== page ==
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Crataegus Oxyacantha

NAT. ORD., Pomaceae.

COMMON NAME, White or May Thorn. English Hawthorn.

PREPARATION.--The fresh berries are pounded to a pulp and macerated in
two times their weight of alcohol.

(The The New York Medical Journal, October 10, 1896,
published a communication from Dr. M. C. Jennings, under
the heading "Crataegus Oxyacantha in the treatment of
Heart Disease," of which the following is the substance):

Dr. Green, of Ennis, Ireland, for many years had a reputation for the
cure of heart disease that caused patients to flock to him from all
parts of the United Kingdom. He cured the most of them and amassed
considerable wealth by means of his secret, for, contrary to the code,
he, though a physician in good standing, refused to reveal the remedy to
his professional brethren. After his death, about two years ago, his
daughter, a Mrs. Graham, revealed the name of the remedy her father had
used so successfully. It is Crataegus oxyacantha. So much for the
history of the remedy. Dr. Jennings procured for himself some of the
remedy, and his experience with it explains Dr. Green's national
reputation. He writes:

"Case I was that of a Mr. B., aged seventy-three years. I found him
gasping for breath when I entered the room, with a pulse-rate of 158 and
very feeble; great oedema of lower limbs and abdomen. A more desperate
case could hardly be found. I gave him fifteen drops of Crataegus in
half a wineglass of water. In fifteen minutes the pulse beat was 126 and
stronger, and breathing was not so labored. In twenty-five minutes pulse
beat 110 and the force was still increasing, breathing much easier. He
now got ten drops in same quantity of water, and in one hour from the
time I entered the house he was, for the first time in ten days, able to
lie horizontally on the bed. I made an examination of the heart and
found mitral regurgitation from valvular deficiency, with great
enlargement. For the oedema I prescribed Hydrargyrum cum creta,
Squill and Digitalis. He received ten drops four times a day of the
Crataegus and was permitted to use some light beer, to which he had
become accustomed at meal time. He made a rapid and apparently full
recovery until, in three months, he felt as well as any man of his age
in Chicago. He occasionally, particularly in the change of weather,
takes some of the Crataegus which, he says, quickly stops shortness of
breath or pain in the heart. His father and a brother died of heart

Another case was that of a young woman, who, when Dr. Jennings appeared
in response to the summons, was said to be dead. "I went in and found
that she was not quite dead, though apparently so. I put five or six
drops of Nitrite of amyl to her nose, and alternately pressing and
relaxing the chest, so as to imitate natural breathing, I soon had her
able to open her eyes and speak. I gave her hypodermically ten drops,
and in less than half an hour she was able to talk and describe her
feelings. An examination revealed a painfully anaemic condition of the
patient, but without any discoverable lesions of the heart, except
functional." Under Crataegus she made a good recovery. "Her heart
trouble, though very dangerous, was only functional, and resulted from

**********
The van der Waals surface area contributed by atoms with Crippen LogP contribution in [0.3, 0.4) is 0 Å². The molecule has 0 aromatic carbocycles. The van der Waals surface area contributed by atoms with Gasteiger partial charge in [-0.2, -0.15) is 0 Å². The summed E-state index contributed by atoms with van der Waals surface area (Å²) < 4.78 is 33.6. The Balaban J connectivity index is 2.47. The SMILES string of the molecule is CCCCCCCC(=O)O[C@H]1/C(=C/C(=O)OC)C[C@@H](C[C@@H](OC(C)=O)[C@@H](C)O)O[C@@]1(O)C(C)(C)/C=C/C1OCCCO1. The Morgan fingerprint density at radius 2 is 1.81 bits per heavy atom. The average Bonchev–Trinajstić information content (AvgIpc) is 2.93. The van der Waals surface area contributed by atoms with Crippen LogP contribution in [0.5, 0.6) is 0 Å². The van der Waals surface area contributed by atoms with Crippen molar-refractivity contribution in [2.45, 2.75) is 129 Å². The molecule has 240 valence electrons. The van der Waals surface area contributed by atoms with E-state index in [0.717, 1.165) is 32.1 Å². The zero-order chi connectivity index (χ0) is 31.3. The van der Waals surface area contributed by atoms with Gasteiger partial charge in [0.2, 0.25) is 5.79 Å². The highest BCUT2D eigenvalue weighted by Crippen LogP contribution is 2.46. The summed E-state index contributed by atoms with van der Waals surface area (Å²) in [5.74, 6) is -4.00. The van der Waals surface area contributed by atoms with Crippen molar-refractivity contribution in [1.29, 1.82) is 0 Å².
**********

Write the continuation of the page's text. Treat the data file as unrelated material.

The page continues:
want of proper assimilation of the food, due chiefly to the dyspeptic
state and dysentery."

Another case was that of a woman who "was suffering from compensatory
enlargement of the heart from mitral insufficiency," was taken with
dyspnoea when Dr. Jennings was called and was nearly dead. Under
Crataegus and some other indicated remedies she made an excellent
recovery. "In a letter from her, three months afterward, she said she
was feeling well, but that she would not feel fully secure without some
of the Crataegus."

"The forty other cases ran courses somewhat similar to the three
cited--all having been apparently cured. Yet I am not satisfied beyond a
doubt, that any of those patients were completely cured except those
whose trouble of the heart were functional, like the second case cited.
And it is possible and even probable that in weather of a heavy
atmosphere or when it is surcharged with electricity, or if the patient
be subjected to great excitement or sudden or violent commotion or
exercise he may suffer again therewith. That the medicine has a
remarkable influence on the diseased heart must, I think, be admitted.
From experiments on dogs and cats made by myself, it appears to
influence the vagi and cardio inhibitory centres, and diminishes the
pulse rate, increases the intraventricular pressure, and thus filling
the heart with blood causes retardation of the beat and an equilibrium
between the general blood pressure and force of the beat. Cardiac
impulse, after a few days' use of the Crataegus, is greatly
strengthened and yields that low, soft tone so characteristic of the
first sound, as shown by the cardiograph. The entire central nervous
system seems to be influenced favorably by its use; the appetite
increases and assimilation and nutrition improve, showing an influence
over the sympathetic and the solar plexus. Also a sense of quietude and
well-being rests on the patient, and he who before its use was cross,
melancholic and irritable, after a few days of its use shows marked
signs of improvement in his mental state. I doubt if it is indicated in
fatty enlargement. The dose which I have found to be the most available
is from ten to fifteen drops after meals or food. If taken before food
it may, in very susceptible patients, cause nausea. I find also that
after its use for a month it may be well to discontinue for a week or